These rules impact what assets a QSPE can hold the maximum notional amount of its hedges, and the discretion an asset manager can have over managing assets with credit concerns (very little unless the discretion is exercised in connection with a "servicing activity"), among other things. For example, a QSPE cannot hold securities with voting rights if it retains the right to choose how to vote (not deemed to be a "passive financial asset"), nor can it enter into credit default swaps (generally not deemed to be a "passive derivative" that counteracts risks that the beneficial interest holders have). Also, it can only hold "passive" (i.e., no decisions are required, such as a decision to exercise an option) derivatives such as vanilla interest rate swaps, and the notional amount of its derivatives cannot exceed, nor be expected to exceed, the amount of securities issued by the QSPE and held by investors unrelated to the vehicle's transferor.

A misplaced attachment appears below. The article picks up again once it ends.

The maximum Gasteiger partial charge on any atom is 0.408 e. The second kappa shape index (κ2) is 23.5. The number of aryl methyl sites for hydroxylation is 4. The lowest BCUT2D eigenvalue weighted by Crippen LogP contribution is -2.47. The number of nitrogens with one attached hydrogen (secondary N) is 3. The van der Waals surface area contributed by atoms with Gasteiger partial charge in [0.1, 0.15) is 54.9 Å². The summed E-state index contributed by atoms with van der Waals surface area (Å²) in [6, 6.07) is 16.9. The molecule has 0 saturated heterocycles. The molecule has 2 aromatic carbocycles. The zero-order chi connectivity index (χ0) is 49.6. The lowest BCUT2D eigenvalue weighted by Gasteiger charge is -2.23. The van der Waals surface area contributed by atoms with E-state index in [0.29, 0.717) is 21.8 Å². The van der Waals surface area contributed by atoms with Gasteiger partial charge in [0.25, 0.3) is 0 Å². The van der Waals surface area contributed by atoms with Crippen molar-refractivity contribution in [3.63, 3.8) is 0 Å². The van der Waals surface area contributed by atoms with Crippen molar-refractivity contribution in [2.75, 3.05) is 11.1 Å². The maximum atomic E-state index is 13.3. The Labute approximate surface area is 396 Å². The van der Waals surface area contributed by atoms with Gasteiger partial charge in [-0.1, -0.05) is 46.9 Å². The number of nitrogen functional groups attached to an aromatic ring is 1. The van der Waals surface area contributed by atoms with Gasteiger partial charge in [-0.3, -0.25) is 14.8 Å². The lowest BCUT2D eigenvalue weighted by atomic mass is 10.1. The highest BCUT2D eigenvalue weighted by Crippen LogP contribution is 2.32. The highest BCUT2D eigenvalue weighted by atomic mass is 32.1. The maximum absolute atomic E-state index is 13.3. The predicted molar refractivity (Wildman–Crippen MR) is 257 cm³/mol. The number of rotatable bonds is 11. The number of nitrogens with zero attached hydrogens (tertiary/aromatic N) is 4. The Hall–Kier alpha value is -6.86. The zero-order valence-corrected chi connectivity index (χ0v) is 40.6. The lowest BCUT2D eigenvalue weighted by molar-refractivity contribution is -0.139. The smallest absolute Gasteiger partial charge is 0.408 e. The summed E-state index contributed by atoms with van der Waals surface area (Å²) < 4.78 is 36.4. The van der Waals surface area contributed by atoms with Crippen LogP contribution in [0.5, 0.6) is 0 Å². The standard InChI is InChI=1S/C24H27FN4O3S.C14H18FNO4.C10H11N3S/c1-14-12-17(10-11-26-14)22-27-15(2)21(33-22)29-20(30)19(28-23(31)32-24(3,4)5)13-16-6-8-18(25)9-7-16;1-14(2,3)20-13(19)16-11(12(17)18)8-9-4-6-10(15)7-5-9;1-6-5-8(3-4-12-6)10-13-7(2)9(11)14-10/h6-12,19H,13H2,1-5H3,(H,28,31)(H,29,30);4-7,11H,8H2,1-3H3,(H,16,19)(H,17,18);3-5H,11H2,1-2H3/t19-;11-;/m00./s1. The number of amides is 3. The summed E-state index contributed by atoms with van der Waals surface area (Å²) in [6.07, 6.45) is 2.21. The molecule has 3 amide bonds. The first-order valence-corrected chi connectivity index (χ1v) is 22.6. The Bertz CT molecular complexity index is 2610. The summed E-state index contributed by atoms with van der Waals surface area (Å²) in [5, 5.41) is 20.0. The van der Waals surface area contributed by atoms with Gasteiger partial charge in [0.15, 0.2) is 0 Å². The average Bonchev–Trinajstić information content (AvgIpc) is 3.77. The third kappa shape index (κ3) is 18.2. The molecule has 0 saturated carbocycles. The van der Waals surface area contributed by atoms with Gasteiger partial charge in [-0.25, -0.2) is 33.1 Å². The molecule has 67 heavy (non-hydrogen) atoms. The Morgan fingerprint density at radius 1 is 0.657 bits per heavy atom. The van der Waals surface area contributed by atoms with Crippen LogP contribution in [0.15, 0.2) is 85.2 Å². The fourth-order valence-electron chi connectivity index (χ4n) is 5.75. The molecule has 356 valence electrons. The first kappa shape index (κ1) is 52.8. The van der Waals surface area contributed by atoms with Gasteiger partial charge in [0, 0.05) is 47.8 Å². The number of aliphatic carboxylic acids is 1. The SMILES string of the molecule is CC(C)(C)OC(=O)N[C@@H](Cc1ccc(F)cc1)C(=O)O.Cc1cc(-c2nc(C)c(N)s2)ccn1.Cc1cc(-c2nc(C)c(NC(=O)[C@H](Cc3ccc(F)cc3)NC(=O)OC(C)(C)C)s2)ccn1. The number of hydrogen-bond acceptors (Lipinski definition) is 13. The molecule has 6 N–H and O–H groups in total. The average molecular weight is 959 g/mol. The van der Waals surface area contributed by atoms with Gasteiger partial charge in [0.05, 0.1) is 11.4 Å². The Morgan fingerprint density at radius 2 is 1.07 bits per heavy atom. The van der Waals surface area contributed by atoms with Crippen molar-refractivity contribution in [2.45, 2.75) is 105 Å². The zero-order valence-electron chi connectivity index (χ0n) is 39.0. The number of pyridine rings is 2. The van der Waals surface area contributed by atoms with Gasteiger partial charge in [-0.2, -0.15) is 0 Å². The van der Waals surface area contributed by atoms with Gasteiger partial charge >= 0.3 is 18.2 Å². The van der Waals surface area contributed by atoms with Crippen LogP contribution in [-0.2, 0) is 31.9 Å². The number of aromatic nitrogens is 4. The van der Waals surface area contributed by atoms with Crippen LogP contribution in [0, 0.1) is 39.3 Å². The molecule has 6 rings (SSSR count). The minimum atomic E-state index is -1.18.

The most complex restrictions relate to a QSPE's ability to sell assets. A QSPE can only sell assets in an automatic response to one of several conditions. A QSPE may sell assets:
In response to an event or condition that is: a) specified in the legal documents; b) beyond the control of the transferor or its affiliates and agents; and c) causes, or is expected to cause, the fair value of the assets to decline by a specified degree below their fair value when first obtained by the QSPE.
In response to the exercise by a holder of a security issued by the QSPE of its right to put back its interest to the QSPE, so long as such holder is not the transferor or an affiliate or agent of the transferor.